Tag: bookaddict

Sunday Summary – 7th June 2020

Hi guys! Welcome back to another Sunday Summary update from me. I hope you have had a good week?

This week has felt a little more normal to me. After the busyness of last week and all the home improvements I’ve been doing, it has been nice to enjoy a little time off. It’s not for a lack of stuff that needs doing; I still have some tidy up jobs to do but until yesterday I lacked the tools to do it. I’ll be back at it next week!

I shared two blog posts with you this week – my June Reading List and an audiobook review for Cilka’s Journey by Heather Morris. If you haven’t caught up with either of these posts I’ve posted the links here.

 

Books Read

This week I have been making more progress with A Dance with Dragons pt 2 and I am now approximately 35% of the way through the book. I’ll be reading this again tonight and hopefully picking it up more frequently next week. Fingers crossed I’ll be able to make some better progress soon.

In addition to ADWD, I also continued listening to Moon over Soho by Ben Aaronovitch. I actually listened to this last night whilst working on a jumper I’ve been crocheting. I only had a couple of hours left or so and managed to finish this in one sitting last night.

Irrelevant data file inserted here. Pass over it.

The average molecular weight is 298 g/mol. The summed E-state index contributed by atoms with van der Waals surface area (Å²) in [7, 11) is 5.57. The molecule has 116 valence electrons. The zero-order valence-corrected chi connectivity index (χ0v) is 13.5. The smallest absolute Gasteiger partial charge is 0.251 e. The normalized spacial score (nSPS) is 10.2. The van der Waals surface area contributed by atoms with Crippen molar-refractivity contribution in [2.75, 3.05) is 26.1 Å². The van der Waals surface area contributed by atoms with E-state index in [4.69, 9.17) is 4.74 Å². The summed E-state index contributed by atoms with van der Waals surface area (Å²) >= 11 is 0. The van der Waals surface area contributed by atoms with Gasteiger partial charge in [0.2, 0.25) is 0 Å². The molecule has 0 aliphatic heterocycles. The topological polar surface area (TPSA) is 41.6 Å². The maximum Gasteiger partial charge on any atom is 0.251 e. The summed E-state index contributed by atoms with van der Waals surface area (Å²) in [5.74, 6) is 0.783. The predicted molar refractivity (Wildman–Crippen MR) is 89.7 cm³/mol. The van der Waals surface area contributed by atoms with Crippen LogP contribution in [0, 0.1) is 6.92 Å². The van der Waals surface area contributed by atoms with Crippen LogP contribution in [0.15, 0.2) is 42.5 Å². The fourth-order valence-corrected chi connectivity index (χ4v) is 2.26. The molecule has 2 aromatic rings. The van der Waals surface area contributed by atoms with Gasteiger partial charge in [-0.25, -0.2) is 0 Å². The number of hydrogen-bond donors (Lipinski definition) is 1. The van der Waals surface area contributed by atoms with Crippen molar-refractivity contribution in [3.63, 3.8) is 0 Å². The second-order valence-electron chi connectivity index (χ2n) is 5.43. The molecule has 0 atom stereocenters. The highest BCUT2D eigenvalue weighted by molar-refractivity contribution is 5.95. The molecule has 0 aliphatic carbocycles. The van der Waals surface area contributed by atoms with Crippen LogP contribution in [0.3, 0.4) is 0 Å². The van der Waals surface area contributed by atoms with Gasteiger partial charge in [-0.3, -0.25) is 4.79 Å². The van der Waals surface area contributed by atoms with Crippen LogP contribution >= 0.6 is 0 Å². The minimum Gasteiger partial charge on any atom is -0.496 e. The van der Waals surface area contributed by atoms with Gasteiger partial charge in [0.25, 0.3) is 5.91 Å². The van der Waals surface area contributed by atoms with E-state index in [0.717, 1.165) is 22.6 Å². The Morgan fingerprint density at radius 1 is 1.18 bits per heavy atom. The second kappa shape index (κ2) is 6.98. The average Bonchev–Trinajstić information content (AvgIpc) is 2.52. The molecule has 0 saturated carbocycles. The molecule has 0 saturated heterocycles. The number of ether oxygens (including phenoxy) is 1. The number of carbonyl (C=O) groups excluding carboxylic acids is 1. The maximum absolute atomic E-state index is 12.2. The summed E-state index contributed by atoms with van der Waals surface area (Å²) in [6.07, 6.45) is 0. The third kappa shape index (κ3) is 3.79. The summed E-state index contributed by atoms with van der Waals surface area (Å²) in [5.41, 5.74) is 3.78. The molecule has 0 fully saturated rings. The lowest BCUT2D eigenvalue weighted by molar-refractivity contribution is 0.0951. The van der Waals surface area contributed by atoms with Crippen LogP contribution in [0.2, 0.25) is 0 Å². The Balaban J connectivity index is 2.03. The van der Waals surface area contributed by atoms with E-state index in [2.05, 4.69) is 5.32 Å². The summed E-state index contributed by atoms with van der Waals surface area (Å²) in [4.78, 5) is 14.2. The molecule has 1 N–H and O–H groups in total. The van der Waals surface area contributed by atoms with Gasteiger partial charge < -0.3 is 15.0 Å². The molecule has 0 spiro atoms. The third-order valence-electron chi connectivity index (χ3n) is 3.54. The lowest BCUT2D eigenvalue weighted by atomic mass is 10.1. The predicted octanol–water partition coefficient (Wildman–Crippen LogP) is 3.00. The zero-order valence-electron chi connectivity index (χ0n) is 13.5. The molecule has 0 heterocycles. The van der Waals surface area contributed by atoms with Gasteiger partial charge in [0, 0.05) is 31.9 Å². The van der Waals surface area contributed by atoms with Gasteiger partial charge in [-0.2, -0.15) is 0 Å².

Books Discovered

I have bought a few more books this week, but none of them are discoveries particularly. Since I finished Moon over Soho and I’m really enjoying the series, I spent 3 of the audible credits I had accumulated on the next few books in the series. I’m invested now and it makes sense to me to continue to enjoy these on the same medium.

In addition to the above, I also bought a kindle copy of a book today. I had an email about a deal on a book in a series I’m currently reading. In fact, I’m coincidentally reading one of these books a little later this month! I love the Saxon stories series by Bernard Cornwell and I was always going to read Sword of Kings at some point anyway. So, it made sense to get a copy now.

 

Coming Up…

Since I am going to be doing a few bits around the house and studying in case my exam goes ahead next month, my posting schedule is going to be a little light. Midweek I am going to share a review of a fantasy novel by one of my favourite authors – Elantris by Brandon Sanderson. I read this book towards the end of last year and it has been eagerly awaiting a review since then. I really enjoyed this book (as I have all Sanderson books, to be fair) and I’m going to be sharing why with you very soon!

Then, as usual, I’ll give you my round-up of the week in a Sunday Summary post.